• Fishhooks and line. A selection of different hooks in a small tin or packet. Include several small, split-lead sinkers and as much fishing line as possible.
  • Compass. A small, luminous-dial compass (for night reading). Make sure that you know how to read it and that the needle swings freely. A string is handy for hanging it around your neck for regular reference.
  • Micro-flashlight. A keychain LED-type (light emitting diode) lamp, such as the Photon Microlight II. It is useful for reading a map at night or following a trail when there is no moon.
  • Brass wire. Three to five feet of lightweight brass wire. Wire is useful for making snares and repairing things.
  • Flexible saw. These come with large rings for handles that can be removed to allow it to fit into your kit. While using the saw, insert sticks through the end loops for more useful and comfortable handles. Coat the saw with a film of grease or oil to protect it from rust.


Figure 4-1. Compact survival kit.

  • Survival knife. For overnight backcountry travel or as part of your car kit, I would also carry a stout knife with about a 6-inch blade. If the knife has a folding blade, it should have a heavy-duty blade lock. It should be strong enough to use as a pry and to split branches and cut hardwoods without damage. You may need a knife to fabricate crude tools, such as a bow and drill for starting a fire without matches. A variety of “survival” knives are available; they are capable of cutting various materials, including thin sheet metal, and will do nicely. If the knife has a fixed blade, it should be covered in a sheath that it can’t easily cut through. Some knives come with a small sharpening stone in the sheath, which is a nice feature.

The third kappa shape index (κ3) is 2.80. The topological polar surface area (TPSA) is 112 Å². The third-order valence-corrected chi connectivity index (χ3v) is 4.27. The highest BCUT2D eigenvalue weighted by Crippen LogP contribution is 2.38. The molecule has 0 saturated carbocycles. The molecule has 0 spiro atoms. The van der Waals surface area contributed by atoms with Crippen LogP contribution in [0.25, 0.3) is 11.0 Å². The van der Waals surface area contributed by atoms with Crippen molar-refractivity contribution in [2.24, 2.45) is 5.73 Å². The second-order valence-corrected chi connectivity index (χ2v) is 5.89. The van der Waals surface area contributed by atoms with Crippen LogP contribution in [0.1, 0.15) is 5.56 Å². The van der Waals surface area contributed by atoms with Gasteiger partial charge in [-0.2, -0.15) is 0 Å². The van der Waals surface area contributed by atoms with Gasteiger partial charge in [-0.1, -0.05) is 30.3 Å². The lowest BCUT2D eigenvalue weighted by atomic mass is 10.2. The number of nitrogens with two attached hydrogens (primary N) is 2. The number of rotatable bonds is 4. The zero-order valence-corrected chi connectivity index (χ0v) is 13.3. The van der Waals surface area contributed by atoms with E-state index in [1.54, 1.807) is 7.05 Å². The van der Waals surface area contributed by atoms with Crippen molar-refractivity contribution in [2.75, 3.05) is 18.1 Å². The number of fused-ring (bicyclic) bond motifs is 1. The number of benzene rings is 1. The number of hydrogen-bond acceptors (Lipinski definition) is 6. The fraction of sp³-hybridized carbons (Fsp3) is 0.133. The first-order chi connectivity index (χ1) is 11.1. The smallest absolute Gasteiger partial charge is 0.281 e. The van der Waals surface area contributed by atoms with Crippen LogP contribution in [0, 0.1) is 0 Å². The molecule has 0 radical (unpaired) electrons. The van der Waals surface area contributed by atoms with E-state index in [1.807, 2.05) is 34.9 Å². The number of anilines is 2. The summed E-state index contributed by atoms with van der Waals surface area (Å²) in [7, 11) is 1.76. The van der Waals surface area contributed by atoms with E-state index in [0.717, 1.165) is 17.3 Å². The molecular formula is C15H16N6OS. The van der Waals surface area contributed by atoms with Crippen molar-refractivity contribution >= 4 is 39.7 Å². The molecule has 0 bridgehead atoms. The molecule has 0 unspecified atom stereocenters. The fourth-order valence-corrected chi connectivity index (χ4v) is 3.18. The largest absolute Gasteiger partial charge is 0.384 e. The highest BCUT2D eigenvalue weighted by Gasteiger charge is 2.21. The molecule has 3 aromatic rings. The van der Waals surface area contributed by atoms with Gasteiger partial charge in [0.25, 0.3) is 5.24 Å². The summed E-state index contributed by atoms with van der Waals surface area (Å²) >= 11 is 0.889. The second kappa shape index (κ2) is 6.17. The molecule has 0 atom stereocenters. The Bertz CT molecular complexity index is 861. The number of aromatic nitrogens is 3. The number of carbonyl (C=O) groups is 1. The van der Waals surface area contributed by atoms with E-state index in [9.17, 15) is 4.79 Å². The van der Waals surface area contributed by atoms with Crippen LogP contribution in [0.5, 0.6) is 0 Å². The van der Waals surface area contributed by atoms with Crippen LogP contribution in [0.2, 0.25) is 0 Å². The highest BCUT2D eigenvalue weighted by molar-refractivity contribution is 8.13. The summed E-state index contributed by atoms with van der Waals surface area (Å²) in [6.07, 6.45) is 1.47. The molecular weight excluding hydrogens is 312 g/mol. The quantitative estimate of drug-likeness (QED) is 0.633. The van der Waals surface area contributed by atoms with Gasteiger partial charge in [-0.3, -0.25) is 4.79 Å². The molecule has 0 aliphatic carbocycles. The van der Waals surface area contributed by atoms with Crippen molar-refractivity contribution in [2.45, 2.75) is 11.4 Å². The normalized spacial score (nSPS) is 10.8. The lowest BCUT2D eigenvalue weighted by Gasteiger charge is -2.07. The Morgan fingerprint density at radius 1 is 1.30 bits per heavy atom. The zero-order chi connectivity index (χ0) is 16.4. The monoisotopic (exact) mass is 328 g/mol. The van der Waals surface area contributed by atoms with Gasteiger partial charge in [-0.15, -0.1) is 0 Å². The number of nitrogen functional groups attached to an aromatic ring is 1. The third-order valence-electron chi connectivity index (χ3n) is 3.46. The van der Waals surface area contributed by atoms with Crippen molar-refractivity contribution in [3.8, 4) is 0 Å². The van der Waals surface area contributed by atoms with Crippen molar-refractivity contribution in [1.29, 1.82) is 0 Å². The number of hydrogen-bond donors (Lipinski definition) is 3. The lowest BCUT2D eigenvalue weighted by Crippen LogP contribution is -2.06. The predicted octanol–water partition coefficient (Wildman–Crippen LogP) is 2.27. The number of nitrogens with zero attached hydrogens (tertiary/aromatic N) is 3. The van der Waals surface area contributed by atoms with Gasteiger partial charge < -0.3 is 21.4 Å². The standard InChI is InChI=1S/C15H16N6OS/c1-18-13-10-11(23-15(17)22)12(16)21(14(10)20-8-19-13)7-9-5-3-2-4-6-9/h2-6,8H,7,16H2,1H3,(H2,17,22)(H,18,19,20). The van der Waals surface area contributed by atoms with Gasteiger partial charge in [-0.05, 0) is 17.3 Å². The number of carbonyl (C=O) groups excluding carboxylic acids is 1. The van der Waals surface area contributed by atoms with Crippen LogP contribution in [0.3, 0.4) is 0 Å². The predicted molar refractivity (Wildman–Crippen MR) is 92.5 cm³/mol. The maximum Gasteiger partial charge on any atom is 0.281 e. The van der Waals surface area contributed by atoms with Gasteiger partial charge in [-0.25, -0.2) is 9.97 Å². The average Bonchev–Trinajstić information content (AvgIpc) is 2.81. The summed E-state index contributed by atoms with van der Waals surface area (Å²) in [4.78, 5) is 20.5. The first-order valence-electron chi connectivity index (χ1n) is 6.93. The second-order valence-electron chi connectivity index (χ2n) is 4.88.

• Condom. When placed in a sock or other cloth for protection and support, this makes a good emergency water bottle.
  • Compact medical kit. Vary the contents depending on your skill and needs. Pack medicines in airtight containers with cotton balls to prevent powdering and rattling. The following list, which is a rough guide, will cover most needs.
    • Mild pain reliever. Pack at least ten of your favorite aspirin, ibuprofen, Tylenol, or other pain reliever.
    • Diarrhea medicine. Immodium is usually favored. Take two capsules initially, and then one each time a loose stool is passed.
    • Antibiotic. For general infections. People who are sensitive to penicillin can use tetracycline. Carry enough for a full course of 5 to 7 days. Use Echinacea or grapefruit seed extract from the health food store, if prescription antibiotics are not available.
    • Antihistamine. For allergies, insect bites, and stings, use Benadryl or equivalent.
    • Water purification tablets. Much lighter and more compact than a filter. For use when you can’t boil your water.